There are many ways that an artist can name their paintings. Still, the most popular methods involve giving it a descriptive name or naming it after someone important to them.
Naming artwork can also determine the price of your paintings. Indeed, there are many different ways to give your artwork a meaningful name. If you are still pondering this, check out some of the best tips and ideas for inspiration.
Tips and Ideas For Naming Paintings
There are no rules set in stone when it comes to naming your paintings. However, here are a few tips and ideas to help you get started:
Keep it Simple
When coming up with a name for your painting, try to keep it as simple as possible. A short yet simple name will make it easier for your audiences to remember and pronounce.
Use the Title of the Painting
If you are having a hard time coming up with a name for your painting, why not use the title of the painting itself? It can be a great way to show off your work and give people an idea of what they are looking at.
Create a Name that Reflects the Mood or Feeling of the Painting
Another name you can consider is attempting to reflect the mood or feeling of your work. Such a name help people get a better sense of what they are looking at and how they feel about it
Use Famous Artwork Names as Inspiration
If you are struggling with coming up with an idea for your name, why not look around online? You can find inspiration from another famous name of the artwork and try to emulate that.
Create a name Around the Colors used in your Painting
Some people prefer colors when naming their paintings instead of titles or moods. Calling your paintings with gorgeous and expressive color shades can be an interesting way to names for your work
Ask Friends, Family Members, or your Fellow Artists for Suggestions
It might be fun to ask your friends, family members, or fellow artists for help when it comes to naming your paintings. This way, you can get some outside perspective and come up with something truly unique.
It is also exciting to know how people view and feel about your paintings.
How to Name Artwork?
The name can be as brief and easy to remember as possible so people can recall it when talking about the painting or looking at its inventory listing. Hence, you can make sure that they should be simple enough to say and spell.
It’s helpful if the name also describes what you see before you, so give your piece a name that accurately reflects its content.
Descriptive titles can be a great way to name your painting, but make sure that the title doesn’t give away too much about the painting’s content. For example, you might name a landscape painting “The Rolling Hills of Kentucky” or an abstract painting “Rainbow Explosion.”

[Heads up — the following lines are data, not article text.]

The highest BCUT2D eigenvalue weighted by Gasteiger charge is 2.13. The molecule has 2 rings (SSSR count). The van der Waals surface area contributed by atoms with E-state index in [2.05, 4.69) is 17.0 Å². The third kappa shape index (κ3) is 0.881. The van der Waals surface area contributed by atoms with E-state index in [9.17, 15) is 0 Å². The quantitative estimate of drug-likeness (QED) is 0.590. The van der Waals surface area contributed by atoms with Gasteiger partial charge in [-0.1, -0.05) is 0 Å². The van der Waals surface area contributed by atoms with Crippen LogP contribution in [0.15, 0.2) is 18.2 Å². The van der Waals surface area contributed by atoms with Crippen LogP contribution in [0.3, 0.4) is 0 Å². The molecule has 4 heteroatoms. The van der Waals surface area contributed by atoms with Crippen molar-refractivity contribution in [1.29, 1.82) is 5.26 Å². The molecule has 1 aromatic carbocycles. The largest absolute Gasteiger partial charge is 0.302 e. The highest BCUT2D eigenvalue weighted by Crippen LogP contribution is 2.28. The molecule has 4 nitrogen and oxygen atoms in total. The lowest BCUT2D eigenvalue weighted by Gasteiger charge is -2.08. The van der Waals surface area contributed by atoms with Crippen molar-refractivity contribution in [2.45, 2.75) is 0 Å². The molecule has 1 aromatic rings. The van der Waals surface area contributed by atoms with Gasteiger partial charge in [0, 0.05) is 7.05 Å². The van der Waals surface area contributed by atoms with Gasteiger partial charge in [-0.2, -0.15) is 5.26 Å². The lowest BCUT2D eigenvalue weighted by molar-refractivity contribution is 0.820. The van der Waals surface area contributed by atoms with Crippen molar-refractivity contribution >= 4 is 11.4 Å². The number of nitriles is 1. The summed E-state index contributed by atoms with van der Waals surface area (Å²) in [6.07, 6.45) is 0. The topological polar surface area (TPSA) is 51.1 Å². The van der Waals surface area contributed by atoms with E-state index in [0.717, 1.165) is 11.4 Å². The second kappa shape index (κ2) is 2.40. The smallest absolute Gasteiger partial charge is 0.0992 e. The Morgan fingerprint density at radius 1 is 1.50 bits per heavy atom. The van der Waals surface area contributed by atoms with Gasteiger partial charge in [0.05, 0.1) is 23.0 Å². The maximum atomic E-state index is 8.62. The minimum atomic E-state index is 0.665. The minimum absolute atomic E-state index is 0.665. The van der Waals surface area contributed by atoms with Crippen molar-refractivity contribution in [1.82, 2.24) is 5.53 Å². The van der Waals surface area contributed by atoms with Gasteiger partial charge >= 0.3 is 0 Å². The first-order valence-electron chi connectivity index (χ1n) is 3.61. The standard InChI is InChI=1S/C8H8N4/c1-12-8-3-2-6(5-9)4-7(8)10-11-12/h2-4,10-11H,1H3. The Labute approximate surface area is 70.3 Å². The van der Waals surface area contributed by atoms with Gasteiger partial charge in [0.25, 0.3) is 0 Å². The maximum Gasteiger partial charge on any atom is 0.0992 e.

If you are naming a portrait after someone, name it after the central figure in the painting.
You can also name your paintings after what’s happening within their content. For example, name a painting of your dog running through the grass “Max’s Fuzzy Run.”
But don’t be worried about making the name too long or including several descriptive terms. It’ll still be easier to remember than just calling the piece “painting number five” or something like that.
There are some General Principles to follow When Naming Artwork:
- Keep the name short and easy to remember
- Use descriptive terms that accurately describe the painting
- Avoid generic names such as “Woman with a Pearl Necklace.”
- Avoid using the artist’s name or title in place of your name, for example, calling it “The Mona Lisa” instead of naming it after yourself
If you cannot name your Artwork, here are some Tips for You:
When in doubt, ask the artist what they would like to name their painting. They will probably have a good idea about reflecting the work’s content in its title.
If you’re not sure who the artist is, do some research and find out before making any decisions.
Name each painting individually with the name of the artwork (painting) and the artist’s name. Titles like “painting” or “work of art” are not helpful, but instead make it difficult for someone to find your work when they search on google.
For example, the painting “Untitled” by John Doe would be named “John Doe – Untitled (oil on canvas)” or “John Doe – Untitled (16×20 inches)”. If you name your artwork this way, someone interested in finding paintings by John Doe can simply search on Google, and all of your work will pop up.
Creating art is one thing, but it also takes much pondering and contemplation to come up with a suitable name for your artwork. Artists often name their paintings short and simple for their audiences to memorize and recall afterward.
There are no hard-and-fast rules for naming artwork, but following these guidelines is a good place to start.
When naming your artwork, make sure that you are creative and original. No matter what name you decide on, make sure that it represents you and your work in the best way possible. So get creative and have fun with it!